Visiting Planes of Fame Air Museum
When the Super Bowl was in town last week I was excited about one thing – the flyover. I love a military flyover and this year’s was extra special as it celebrated the 75th anniversary of the U.S. Air Force and featured 5 unique aircraft including the historic P-51 Mustang. I was especially excited because recently I had seen that very plane in person at the Planes of Fame Air Museum.
The Planes of Fame Air Museum is located at the Chino Airport and features nearly 160 historic aircraft. Encompassing over 14 acres it’s a large facility that merits a lengthy visit. Luckily, I devoted a free Saturday to it and spent a few hours marveling at the amazing aircraft on display.
14 acres is a lot of museum and though the artifacts are on the large size I knew I had a lot of ground to cover. Luckily, I was provided a map upon entering and soon found myself working my way through various hangers highlighting the history of aircraft.
Whether it’s the early days of aviation, the war years or the jet age the museum has representatives of every era. Most are beautiful restored and look as though they just came off the assembly line.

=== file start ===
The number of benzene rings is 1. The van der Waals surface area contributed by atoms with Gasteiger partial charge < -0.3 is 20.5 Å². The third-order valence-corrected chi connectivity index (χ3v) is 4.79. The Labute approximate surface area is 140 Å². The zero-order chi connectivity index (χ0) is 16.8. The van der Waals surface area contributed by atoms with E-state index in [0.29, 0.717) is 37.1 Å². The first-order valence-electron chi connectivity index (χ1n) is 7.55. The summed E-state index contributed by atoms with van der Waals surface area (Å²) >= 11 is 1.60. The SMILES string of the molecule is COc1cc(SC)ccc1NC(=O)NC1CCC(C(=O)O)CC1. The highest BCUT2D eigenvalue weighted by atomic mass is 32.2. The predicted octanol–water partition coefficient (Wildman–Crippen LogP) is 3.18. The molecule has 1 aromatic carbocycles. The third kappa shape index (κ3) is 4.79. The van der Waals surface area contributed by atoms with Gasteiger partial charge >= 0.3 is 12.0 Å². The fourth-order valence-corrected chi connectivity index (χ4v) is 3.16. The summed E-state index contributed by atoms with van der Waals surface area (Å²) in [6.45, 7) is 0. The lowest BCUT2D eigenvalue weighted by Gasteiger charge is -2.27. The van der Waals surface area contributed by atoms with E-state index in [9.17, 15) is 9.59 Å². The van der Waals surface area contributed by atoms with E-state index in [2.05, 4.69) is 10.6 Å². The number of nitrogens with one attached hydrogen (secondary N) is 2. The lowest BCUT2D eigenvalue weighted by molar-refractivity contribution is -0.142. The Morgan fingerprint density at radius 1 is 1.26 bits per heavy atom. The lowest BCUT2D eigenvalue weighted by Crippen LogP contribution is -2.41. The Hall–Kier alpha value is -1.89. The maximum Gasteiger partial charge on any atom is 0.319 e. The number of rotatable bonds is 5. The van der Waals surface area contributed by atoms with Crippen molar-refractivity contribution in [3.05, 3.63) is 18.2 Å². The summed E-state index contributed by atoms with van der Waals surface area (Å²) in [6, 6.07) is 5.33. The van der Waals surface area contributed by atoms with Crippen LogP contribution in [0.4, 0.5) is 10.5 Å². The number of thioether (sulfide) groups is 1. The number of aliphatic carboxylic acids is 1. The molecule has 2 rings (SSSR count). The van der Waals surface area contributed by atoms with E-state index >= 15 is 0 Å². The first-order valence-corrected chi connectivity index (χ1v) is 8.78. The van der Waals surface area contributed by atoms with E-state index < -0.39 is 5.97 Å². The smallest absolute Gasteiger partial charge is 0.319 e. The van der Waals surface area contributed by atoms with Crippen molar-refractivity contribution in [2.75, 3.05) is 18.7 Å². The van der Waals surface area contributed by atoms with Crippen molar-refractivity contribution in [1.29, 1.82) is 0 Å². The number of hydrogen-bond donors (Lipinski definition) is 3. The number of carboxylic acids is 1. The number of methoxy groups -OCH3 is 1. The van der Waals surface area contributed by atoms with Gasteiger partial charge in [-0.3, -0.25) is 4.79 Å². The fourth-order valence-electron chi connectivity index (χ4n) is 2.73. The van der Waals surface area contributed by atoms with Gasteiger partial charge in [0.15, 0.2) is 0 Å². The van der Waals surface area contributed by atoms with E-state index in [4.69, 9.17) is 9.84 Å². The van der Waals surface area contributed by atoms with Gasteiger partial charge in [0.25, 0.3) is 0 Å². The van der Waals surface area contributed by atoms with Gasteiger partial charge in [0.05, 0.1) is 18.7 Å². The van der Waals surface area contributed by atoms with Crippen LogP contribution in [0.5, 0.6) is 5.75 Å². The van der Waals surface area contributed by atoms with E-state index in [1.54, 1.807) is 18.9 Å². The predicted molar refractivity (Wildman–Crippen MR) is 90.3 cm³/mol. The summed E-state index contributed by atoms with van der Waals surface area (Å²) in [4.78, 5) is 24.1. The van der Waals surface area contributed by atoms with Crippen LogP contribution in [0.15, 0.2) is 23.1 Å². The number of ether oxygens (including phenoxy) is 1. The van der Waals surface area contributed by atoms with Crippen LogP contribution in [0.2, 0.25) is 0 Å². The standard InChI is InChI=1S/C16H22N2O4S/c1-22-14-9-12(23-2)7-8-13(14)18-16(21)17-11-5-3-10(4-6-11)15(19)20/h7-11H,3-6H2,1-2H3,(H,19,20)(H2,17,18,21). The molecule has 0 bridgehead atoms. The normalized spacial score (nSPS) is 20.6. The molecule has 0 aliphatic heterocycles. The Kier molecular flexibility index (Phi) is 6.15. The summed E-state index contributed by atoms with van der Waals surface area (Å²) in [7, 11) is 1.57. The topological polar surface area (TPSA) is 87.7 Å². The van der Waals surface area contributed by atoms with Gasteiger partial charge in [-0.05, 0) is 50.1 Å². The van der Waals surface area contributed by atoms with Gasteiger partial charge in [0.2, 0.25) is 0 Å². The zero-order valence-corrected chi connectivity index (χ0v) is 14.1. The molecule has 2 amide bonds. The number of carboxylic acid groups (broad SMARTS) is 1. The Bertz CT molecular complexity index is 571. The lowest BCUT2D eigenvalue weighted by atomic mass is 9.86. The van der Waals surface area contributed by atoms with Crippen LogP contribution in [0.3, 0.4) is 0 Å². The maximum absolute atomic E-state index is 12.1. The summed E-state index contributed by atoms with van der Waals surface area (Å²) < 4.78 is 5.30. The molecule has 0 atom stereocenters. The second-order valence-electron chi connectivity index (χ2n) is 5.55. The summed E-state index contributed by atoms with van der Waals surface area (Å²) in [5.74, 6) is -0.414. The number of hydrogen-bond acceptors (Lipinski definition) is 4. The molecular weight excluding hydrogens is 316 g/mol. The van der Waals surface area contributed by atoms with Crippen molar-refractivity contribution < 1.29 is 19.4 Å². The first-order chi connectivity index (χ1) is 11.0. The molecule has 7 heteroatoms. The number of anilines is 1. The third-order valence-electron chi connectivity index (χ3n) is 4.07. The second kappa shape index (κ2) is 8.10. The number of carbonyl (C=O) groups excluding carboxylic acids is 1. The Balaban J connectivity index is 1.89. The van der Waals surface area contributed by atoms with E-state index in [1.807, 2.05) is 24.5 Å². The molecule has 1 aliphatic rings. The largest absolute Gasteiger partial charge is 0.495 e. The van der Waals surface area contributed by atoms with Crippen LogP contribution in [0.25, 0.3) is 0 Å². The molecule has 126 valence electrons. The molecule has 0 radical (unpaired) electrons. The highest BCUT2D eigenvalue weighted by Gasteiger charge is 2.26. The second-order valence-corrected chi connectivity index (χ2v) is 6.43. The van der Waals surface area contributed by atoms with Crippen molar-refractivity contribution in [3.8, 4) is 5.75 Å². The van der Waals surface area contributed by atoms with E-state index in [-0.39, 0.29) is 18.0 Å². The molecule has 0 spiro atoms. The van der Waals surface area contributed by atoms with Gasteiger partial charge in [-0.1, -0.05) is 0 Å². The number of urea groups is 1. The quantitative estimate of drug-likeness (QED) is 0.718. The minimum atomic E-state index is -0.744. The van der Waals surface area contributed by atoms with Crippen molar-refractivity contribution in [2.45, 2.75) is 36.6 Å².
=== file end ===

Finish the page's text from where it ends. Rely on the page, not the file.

I was especially fond of the 1934 Boeing P-26A “Peashooter.”It’s absolutely beautify and exceedingly rare. In fact, it’s one of only 2 still in existence (and the only one that still flies). Actually, many of the planes on display are still in flying condition and the first Saturday of each month is devoted to demonstrations. Unfortunately, I didn’t visit then but seeing them on the ground was just as special.
Especially when they are war planes. Seeing planes from World War I and World War II is a humbling experience. The aircraft are so small and flimsy looking that it’s incredible that soldiers dared to fly them. Once you add combat fire it’s almost impossible to comprehend the airmen’s bravery.
Most of the museum’s planes are display only but on weekends the Boeing B-17 “Flying Fortress” is open to tour. What an experience! The B-17 housed 10 men (including a gunner in the claustrophobic ball turret) and 6000 pounds of bombs and was largely used in the European theater. It’s an incredible part of military history and was fascinating to visit.
In fact, the entire museum is fascinating to visit. I’ve only mentioned a few highlights but there was so much more to see and do. To really explore it would take several trips and I’m sure there would be something new to see each time.
Until I return, I’ll enjoy my memories of that Saturday at the Planes of Fame Air Museum and my brief journey through aviation history.